Amid celebrations in Mogadishu over the withdrawal of Ethiopian forces from Somalia’s war-torn capital after their bloody two-year, United States-backed military campaign, the BBC reports that four of the six bases vacated by the Ethiopian troops “have been taken over by [Islamist] insurgents from different factions, seemingly working together.”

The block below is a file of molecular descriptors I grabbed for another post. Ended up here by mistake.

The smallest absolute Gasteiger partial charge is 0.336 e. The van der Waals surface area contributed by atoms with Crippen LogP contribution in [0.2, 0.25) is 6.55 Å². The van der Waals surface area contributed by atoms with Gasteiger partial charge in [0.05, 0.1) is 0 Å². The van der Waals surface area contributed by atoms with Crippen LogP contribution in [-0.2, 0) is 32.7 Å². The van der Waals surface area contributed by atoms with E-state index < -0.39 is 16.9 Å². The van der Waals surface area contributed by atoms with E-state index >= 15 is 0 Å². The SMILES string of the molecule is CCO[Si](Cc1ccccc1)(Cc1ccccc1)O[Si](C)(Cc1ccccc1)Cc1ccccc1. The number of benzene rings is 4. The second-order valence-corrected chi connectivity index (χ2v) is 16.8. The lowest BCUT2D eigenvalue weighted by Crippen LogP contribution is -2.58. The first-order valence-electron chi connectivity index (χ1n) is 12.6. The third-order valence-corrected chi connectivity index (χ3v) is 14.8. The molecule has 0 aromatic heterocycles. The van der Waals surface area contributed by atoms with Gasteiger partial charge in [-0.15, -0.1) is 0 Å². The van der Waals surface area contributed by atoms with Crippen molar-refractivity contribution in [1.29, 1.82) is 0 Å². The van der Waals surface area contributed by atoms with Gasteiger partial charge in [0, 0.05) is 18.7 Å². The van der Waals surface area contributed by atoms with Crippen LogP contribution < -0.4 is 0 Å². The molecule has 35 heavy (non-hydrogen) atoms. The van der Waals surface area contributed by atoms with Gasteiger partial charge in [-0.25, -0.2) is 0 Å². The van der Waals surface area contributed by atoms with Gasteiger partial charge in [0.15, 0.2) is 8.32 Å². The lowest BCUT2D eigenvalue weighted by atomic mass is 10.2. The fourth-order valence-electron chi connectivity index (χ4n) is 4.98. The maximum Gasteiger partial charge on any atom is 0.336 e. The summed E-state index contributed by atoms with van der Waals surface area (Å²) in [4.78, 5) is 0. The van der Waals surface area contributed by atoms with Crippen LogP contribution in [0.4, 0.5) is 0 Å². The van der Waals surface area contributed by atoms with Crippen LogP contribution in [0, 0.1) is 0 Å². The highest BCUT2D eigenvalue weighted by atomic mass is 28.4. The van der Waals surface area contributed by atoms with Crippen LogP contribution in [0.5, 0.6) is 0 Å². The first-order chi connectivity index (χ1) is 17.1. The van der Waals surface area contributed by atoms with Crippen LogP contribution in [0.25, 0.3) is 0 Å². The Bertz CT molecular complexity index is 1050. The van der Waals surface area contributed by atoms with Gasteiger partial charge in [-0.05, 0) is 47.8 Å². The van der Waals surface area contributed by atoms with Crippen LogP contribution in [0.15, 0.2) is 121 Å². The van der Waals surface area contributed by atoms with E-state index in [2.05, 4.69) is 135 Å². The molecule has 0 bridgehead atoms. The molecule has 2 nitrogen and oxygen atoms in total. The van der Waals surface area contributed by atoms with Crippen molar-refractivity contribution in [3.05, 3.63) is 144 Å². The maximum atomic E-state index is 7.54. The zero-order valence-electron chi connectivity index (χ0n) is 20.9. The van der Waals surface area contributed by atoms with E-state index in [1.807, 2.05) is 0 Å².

Not a huge surprise, given the anarchic state of affairs in Somalia today — in case you missed it, the President resigned last month and aid workers are assassinated on a regular basis — and the rapid strengthening of the Islamist shabaab militia throughout the country. However, to be clear, the new developments in Mogadishu following Ethiopia’s withdrawal do not warrant the deployment of a United Nations peacekeeping mission (see Enough’s “Bush Administration’s ‘Transition Land Mines’ in Somalia” statement for more). Thankfully, U. S. ambassador to the U.N.-designate Susan Rice voiced her strong skepticism about this ill-conceived idea yesterday at her Senate confirmation hearing. Here’s to hoping for the dawn of a desperately needed new era in U.S. policy on the Horn of Africa.